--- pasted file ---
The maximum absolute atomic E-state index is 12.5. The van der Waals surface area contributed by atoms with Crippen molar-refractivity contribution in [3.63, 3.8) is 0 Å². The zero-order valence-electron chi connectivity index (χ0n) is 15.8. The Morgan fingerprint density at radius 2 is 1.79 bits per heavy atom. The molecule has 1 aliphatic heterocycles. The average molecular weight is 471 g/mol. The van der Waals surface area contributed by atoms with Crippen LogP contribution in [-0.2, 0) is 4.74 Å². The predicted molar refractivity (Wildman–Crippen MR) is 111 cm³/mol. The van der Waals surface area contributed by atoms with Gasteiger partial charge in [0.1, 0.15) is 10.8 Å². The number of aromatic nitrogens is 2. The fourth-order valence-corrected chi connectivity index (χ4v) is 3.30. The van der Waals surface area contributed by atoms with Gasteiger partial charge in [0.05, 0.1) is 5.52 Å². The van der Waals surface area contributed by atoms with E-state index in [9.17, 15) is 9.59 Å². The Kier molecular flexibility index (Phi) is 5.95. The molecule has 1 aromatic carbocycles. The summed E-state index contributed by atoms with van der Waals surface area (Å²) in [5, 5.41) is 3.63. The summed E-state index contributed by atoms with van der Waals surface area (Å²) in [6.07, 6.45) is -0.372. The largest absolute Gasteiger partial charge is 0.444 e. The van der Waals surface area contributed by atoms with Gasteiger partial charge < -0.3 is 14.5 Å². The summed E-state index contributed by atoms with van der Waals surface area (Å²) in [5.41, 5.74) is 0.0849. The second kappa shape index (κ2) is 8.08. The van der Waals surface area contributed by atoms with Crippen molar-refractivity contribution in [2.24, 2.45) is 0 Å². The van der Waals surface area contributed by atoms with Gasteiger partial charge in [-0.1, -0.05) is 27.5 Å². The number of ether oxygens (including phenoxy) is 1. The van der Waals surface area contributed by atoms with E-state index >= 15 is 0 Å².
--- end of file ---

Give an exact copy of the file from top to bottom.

The maximum absolute atomic E-state index is 12.5. The van der Waals surface area contributed by atoms with Crippen molar-refractivity contribution in [3.63, 3.8) is 0 Å². The zero-order valence-electron chi connectivity index (χ0n) is 15.8. The Morgan fingerprint density at radius 2 is 1.79 bits per heavy atom. The molecule has 1 aliphatic heterocycles. The average molecular weight is 471 g/mol. The van der Waals surface area contributed by atoms with Crippen LogP contribution in [-0.2, 0) is 4.74 Å². The predicted molar refractivity (Wildman–Crippen MR) is 111 cm³/mol. The van der Waals surface area contributed by atoms with Gasteiger partial charge in [0.1, 0.15) is 10.8 Å². The number of aromatic nitrogens is 2. The fourth-order valence-corrected chi connectivity index (χ4v) is 3.30. The van der Waals surface area contributed by atoms with Gasteiger partial charge in [0.05, 0.1) is 5.52 Å². The van der Waals surface area contributed by atoms with E-state index in [9.17, 15) is 9.59 Å². The Kier molecular flexibility index (Phi) is 5.95. The molecule has 1 aromatic carbocycles. The summed E-state index contributed by atoms with van der Waals surface area (Å²) in [5, 5.41) is 3.63. The summed E-state index contributed by atoms with van der Waals surface area (Å²) in [6.07, 6.45) is -0.372. The largest absolute Gasteiger partial charge is 0.444 e. The van der Waals surface area contributed by atoms with Gasteiger partial charge < -0.3 is 14.5 Å². The summed E-state index contributed by atoms with van der Waals surface area (Å²) in [5.41, 5.74) is 0.0849. The second kappa shape index (κ2) is 8.08. The van der Waals surface area contributed by atoms with Crippen molar-refractivity contribution in [2.24, 2.45) is 0 Å². The van der Waals surface area contributed by atoms with Gasteiger partial charge in [-0.1, -0.05) is 27.5 Å². The number of ether oxygens (including phenoxy) is 1. The van der Waals surface area contributed by atoms with E-state index >= 15 is 0 Å².